Justin in Somerville, MA
    _________________________
    76 R75/6, 78 P200E, 63 VBB
    Lots of bicycles

  6. #21
    jdubeemer jdubick's Avatar
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    KOA directory, A cabin is better if it is raining.
    Jim Dubick
    Boaz, Alabama
    R1200RT,R100/7,KLX250
    BMW MOA, BMW MOAL, AMA, CMA

  7. #22
    MearthA rdalland's Avatar
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    Unscented disposable/baby wipes.
    ride what you've got; enjoy the road you're on!

    Reid - Stone Ridge, NY - MOA #69187 - Turbo Fluffy Motoclub - IBA #50182

  8. #23
    R100GS, '89 Guenther's Avatar
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    Pee bottle...

    /Guenther

  9. #24
    look out!!! Visian's Avatar
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    Quote Originally Posted by Elgin Mary View Post
    I bought a Jet Boil to make instant coffee ...
    Quote Originally Posted by AKThumper View Post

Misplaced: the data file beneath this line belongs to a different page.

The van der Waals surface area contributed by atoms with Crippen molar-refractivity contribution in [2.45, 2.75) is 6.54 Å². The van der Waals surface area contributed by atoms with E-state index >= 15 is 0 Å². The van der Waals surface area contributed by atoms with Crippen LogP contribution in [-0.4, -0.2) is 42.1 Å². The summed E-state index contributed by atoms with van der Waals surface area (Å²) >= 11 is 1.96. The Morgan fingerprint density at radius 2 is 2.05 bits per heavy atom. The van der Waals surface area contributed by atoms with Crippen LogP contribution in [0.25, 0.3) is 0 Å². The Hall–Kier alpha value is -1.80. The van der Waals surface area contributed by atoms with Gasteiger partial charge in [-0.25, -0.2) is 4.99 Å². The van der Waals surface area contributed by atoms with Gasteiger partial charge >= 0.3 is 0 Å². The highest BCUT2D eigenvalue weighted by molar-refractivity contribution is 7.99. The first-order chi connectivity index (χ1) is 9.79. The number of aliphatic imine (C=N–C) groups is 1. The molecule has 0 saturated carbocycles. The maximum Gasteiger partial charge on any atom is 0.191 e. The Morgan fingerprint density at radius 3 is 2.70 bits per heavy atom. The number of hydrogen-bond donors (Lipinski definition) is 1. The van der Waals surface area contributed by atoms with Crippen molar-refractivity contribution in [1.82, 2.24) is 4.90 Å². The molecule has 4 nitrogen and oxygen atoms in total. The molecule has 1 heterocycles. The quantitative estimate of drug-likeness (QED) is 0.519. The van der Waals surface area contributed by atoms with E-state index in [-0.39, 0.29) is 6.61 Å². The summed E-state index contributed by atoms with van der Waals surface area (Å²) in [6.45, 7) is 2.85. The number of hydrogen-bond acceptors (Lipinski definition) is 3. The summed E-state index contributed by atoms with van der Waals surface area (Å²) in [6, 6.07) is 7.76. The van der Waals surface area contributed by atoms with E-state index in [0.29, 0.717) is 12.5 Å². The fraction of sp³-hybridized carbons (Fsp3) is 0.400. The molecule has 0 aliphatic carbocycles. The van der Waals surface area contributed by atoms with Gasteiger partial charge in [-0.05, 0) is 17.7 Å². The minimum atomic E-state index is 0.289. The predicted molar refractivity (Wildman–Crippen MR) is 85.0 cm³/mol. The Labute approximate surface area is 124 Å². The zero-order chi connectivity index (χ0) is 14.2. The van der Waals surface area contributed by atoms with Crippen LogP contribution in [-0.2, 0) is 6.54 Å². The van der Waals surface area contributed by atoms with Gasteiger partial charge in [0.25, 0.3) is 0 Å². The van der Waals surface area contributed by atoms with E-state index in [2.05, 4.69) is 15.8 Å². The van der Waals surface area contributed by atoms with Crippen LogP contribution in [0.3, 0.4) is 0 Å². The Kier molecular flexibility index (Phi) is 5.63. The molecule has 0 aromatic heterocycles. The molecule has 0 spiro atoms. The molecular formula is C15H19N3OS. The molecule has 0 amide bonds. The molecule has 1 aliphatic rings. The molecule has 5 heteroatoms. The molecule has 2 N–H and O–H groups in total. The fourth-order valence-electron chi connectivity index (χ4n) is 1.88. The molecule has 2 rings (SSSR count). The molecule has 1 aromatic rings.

Jet boil is a great addition, with instant coffee....
    Uh... There is a great French Press accessory for the Jetboil... life is too short to drink instant coffee!

    Two essential bits of gear for me are a Rollaroaster and SPAM

  10. #25
    OldBMWMaster JDOCKERY132445's Avatar
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    This

    Monkey Butt powder. Trust me, you will need it.

    A source of drinking water on your bike.

    It sounds as if you want to hit the road shortly after waking. Buy a light weight tarp to cover your tent; otherwise you will be standing around waiting for the sun to remove the dew from your tent before packing.
    Jerry Dockery
    309 N. 3rd. Ave.
    Kure Beach, NC 28449
    1996 R1100RT main bike & 1985 K100RS...too fast to believe.

  11. #26
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    Quote Originally Posted by Patch View Post
    Already mentioned .. but a "comfortable" sleeping bag, not just an OK one. The best tech spec bag on the market may or may not be comfortable for you so get in some before buying. A slight difference in girth makes a HUGE difference when you're zipped up.